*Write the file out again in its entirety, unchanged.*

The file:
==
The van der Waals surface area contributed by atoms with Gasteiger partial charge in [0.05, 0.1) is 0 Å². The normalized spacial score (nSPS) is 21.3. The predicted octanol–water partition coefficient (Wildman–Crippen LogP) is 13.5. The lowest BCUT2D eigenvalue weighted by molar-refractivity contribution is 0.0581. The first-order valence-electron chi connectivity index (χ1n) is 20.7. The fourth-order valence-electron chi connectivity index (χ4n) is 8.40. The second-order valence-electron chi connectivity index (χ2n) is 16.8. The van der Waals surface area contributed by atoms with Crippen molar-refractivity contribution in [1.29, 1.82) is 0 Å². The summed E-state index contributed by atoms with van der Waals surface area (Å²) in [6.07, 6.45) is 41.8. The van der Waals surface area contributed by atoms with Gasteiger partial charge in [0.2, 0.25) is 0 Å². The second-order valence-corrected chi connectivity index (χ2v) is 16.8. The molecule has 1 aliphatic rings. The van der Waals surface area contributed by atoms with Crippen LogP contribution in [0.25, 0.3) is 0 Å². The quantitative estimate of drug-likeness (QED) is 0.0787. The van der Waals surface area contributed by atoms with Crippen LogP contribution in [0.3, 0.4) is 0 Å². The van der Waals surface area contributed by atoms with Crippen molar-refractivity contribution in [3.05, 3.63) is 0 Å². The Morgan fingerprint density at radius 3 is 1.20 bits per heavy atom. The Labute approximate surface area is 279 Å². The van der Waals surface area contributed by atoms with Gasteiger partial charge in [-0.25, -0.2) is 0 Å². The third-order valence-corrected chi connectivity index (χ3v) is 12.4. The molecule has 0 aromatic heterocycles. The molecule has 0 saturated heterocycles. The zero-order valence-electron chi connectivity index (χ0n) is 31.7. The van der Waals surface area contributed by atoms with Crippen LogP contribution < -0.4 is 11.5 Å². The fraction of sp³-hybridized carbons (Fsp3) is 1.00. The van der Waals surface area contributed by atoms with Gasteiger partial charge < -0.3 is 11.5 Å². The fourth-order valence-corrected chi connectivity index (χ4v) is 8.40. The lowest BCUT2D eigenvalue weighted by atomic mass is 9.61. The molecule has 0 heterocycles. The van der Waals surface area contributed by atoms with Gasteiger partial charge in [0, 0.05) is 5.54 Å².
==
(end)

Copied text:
The van der Waals surface area contributed by atoms with Gasteiger partial charge in [0.05, 0.1) is 0 Å². The normalized spacial score (nSPS) is 21.3. The predicted octanol–water partition coefficient (Wildman–Crippen LogP) is 13.5. The lowest BCUT2D eigenvalue weighted by molar-refractivity contribution is 0.0581. The first-order valence-electron chi connectivity index (χ1n) is 20.7. The fourth-order valence-electron chi connectivity index (χ4n) is 8.40. The second-order valence-electron chi connectivity index (χ2n) is 16.8. The van der Waals surface area contributed by atoms with Crippen molar-refractivity contribution in [1.29, 1.82) is 0 Å². The summed E-state index contributed by atoms with van der Waals surface area (Å²) in [6.07, 6.45) is 41.8. The van der Waals surface area contributed by atoms with Gasteiger partial charge in [0.2, 0.25) is 0 Å². The second-order valence-corrected chi connectivity index (χ2v) is 16.8. The molecule has 1 aliphatic rings. The van der Waals surface area contributed by atoms with Crippen LogP contribution in [0.25, 0.3) is 0 Å². The quantitative estimate of drug-likeness (QED) is 0.0787. The van der Waals surface area contributed by atoms with Crippen LogP contribution in [0.3, 0.4) is 0 Å². The van der Waals surface area contributed by atoms with Crippen molar-refractivity contribution in [3.05, 3.63) is 0 Å². The Morgan fingerprint density at radius 3 is 1.20 bits per heavy atom. The Labute approximate surface area is 279 Å². The van der Waals surface area contributed by atoms with Gasteiger partial charge in [-0.25, -0.2) is 0 Å². The third-order valence-corrected chi connectivity index (χ3v) is 12.4. The molecule has 0 aromatic heterocycles. The molecule has 0 saturated heterocycles. The zero-order valence-electron chi connectivity index (χ0n) is 31.7. The van der Waals surface area contributed by atoms with Crippen LogP contribution < -0.4 is 11.5 Å². The fraction of sp³-hybridized carbons (Fsp3) is 1.00. The van der Waals surface area contributed by atoms with Gasteiger partial charge < -0.3 is 11.5 Å². The fourth-order valence-corrected chi connectivity index (χ4v) is 8.40. The lowest BCUT2D eigenvalue weighted by atomic mass is 9.61. The molecule has 0 heterocycles. The van der Waals surface area contributed by atoms with Gasteiger partial charge in [0, 0.05) is 5.54 Å².